Bear in mind environmental conditions such as how cold or hot the room is. If the caulk is drying at a low temperature, it’s going to take longer than what the manufacturer suggests. If in doubt, just give it some more time.

Step 4: Apply your first top coat

Once the caulk has fully cured, you can apply your first top coat.

Top tip: if your emulsion is on the thicker side, it’s worth thinning it down 10% as thick emulsion can have a tendency to take longer to dry and thus craze.

Step 5: Allow the first coat to dry

Like the caulk, make sure the first coat has fully dried before applying your next one.

Step 6: Apply any additional top coats

Repeat the steps above until you’re happy with the final finish.

Best Caulk to Paint Over

Caulk is a relatively inexpensive material to source which has led to me trying countless brands over the years. The best, by far, that I’ve used is HB42. HB42 is incredibly reliable and I’ve yet to have an issue with it.

Other brands I’ve tried have always popped up with the occasional problem such as crazing or causing discolouration of the paint applied to it but HB42 seems to be immune to these issues.

My theory is that because it’s so quick drying (about an hour) you’ll never have problems during the drying phase if you leave it overnight (which is what I tend to do with caulk).

Furthermore, it’s very easy to use and smooth over and can even deal with larger cracks without shrinking (although I still recommend using a filler for large and deep cracks!)

Best Paint to Paint Over Caulk With

Another important factor in determining how you avoid issues with caulk when painting over it is the paint you use. I would recommend avoiding contract paints at all costs when painting caulk. In my experience, contract paints frequently crack when applied to caulk so you’re essentially wasting your time by using them on caulk unless you seal the caulk first.

If you want to ensure your paint doesn’t crack or craze then I would recommend using any durable paint. There are a few on the market I prefer to use including Dulux’s Diamond Matt and Johnstone’s Acrylic Durable Matt. Dulux’s flat matt looks a bit better whilst Johnstone’s durable is longer-lasting. With that in mind, take your pick!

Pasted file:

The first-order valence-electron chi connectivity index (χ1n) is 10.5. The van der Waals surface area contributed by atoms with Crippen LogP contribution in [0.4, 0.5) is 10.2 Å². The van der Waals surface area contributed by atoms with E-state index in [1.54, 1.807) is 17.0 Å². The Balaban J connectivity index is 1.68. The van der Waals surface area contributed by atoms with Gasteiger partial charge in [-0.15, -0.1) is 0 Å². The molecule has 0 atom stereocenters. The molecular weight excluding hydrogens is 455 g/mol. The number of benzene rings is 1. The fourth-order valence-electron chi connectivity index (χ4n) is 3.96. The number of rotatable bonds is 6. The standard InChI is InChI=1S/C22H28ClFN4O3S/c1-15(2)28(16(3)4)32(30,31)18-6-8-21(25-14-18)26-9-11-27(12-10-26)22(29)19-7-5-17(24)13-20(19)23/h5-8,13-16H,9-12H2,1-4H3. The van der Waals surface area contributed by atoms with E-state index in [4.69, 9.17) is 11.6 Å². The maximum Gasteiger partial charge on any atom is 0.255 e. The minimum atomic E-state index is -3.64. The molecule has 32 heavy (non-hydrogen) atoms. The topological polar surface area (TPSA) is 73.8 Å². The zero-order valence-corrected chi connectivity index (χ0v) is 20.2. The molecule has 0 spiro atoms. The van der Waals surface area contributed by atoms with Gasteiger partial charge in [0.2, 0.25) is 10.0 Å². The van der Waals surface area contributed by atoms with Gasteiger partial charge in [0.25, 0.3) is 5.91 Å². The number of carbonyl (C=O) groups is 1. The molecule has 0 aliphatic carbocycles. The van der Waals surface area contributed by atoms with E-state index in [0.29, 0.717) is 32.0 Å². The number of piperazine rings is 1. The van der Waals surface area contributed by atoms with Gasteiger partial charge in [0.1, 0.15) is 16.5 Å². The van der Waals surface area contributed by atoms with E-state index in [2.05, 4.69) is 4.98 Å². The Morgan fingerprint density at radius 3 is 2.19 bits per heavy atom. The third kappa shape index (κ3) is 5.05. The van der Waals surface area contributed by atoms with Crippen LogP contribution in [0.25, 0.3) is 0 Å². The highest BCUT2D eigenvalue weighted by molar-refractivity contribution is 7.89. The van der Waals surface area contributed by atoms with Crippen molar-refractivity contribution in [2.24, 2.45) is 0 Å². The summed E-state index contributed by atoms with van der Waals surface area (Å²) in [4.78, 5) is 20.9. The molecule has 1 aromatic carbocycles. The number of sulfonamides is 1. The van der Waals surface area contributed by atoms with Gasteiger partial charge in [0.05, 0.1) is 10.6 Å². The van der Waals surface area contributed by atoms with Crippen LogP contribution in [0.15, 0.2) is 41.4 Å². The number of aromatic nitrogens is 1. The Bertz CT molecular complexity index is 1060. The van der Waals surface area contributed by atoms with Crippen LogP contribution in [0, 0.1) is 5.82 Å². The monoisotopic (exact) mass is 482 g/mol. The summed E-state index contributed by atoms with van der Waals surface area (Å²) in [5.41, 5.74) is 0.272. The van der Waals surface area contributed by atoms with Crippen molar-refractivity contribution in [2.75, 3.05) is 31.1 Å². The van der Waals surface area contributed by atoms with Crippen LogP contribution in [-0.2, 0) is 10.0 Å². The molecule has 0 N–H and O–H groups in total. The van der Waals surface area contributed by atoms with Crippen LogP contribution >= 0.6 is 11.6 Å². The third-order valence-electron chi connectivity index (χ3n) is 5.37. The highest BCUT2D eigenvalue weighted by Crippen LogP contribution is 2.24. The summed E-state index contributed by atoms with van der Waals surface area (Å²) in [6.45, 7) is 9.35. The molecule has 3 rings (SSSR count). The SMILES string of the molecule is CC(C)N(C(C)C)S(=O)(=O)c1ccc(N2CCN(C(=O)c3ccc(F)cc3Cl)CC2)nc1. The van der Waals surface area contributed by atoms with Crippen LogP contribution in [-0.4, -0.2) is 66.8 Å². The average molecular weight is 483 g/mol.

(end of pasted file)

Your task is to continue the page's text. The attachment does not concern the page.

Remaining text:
Frequently Asked Questions

Are You Supposed to Paint Caulk?

Whether you paint caulk or not is entirely your choice. Some people like to keep the caulk visible if it’s been smoothed over properly and has sharp lines as it can differentiate between wall and ceiling. On the other hand, some people prefer to get rid of the white lines and therefore paint over caulk.

Can You Paint Caulk Straight Away?

No, you can’t paint caulk straight away. You will need to wait for the caulk to fully dry before painting over it otherwise you open yourself up to issues such as cracking and crazing.

What Kind of Paint Will Stick to Caulk?

Any paint will stick to caulk however I would recommend using a durable paint product as it typically has more adhesion. If painting an emulsion on caulk, you can thin it down slightly to give it a better chance of adhering to it.

How Do You Get Paint to Stick to Caulk?

Paint will stick to caulk without priming but if your paint isn’t sticking properly it might be worth using a gripping primer such as Dulux Super Grip Primer.

Do You Need to Prime Caulk Before Painting?

It’s not necessary to prime caulk before painting but some professional decorators will prime to make it certain that they don’t encounter any problems.

Can You Paint Over Cracked Caulk?

Whilst you can paint over cracked caulk, the appearance of cracks on the caulk suggests that it has failed. Therefore, it’s better to dig out the caulk and replace it with a new layer.